Charon, the Ferryman of Hades (Part II)
I neared an alley between the shell of an old slaughterhouse—no amount of sand or sawdust could blanket its stench—and an abandoned brewery, its only remaining door propped open with refuse, its yard choked with weeds and unidentifiable debris. Panic seized me. Something malevolent was seeping out of that alley. I couldn’t tell whether it was a sound or a smell, but some sentient life form was hovering in the squalor of that alley, on edge, poised for action.
Was I hearing only the cold? Perhaps a breaker battering the rocks, fanning its spray into the sky. Or the whine of the wind whipping the treetops or rustling the underbrush. Or the echo of clattering hooves. Or the growl of a feral dog. Perhaps only the chatter of locusts, the yawn of a soldier, the squawk of a gull, or the groan of the earth itself.
Was I smelling only the darkness? Perhaps the odor of the bricks, the tang of the sea, or the putrefaction of a carcass. Perhaps the vapor of my own stale sweat, the piss of a cat, the hair of an old dog, or the droppings of a sick mule. Perhaps the breath of a stable yard, the reek of rotting wood, the fetor of dying weeds, a derelict’s curdling vomit, a spill of posca, or an accumulation of the night’s panic and neglect. Or perhaps something more, like the odor of damp wool and the stink of male tension.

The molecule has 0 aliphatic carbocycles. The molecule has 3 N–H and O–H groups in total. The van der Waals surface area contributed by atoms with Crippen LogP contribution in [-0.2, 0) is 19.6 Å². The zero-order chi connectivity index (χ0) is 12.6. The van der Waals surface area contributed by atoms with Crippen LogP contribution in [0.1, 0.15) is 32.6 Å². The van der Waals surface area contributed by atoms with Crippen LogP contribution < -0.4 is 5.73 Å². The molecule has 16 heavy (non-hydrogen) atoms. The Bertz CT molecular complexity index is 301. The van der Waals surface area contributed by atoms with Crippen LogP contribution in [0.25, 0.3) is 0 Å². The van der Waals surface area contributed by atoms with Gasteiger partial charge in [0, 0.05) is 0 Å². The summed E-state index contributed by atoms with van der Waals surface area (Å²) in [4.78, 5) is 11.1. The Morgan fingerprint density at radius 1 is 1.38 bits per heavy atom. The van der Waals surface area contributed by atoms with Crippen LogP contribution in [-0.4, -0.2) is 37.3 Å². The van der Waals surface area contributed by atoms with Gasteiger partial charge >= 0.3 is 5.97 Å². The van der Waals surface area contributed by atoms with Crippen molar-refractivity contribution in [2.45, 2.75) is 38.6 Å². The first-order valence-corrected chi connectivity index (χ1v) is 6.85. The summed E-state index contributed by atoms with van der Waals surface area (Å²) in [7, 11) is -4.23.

My fear blossomed.
As Miriam is ambushed, Charon waits, poised to beat her with his ferryman's pole and drag her soul into his skiff. Pick up a copy of THE DEADLIEST LIE, open it to Chapter 21, and save her from Charon’s reach.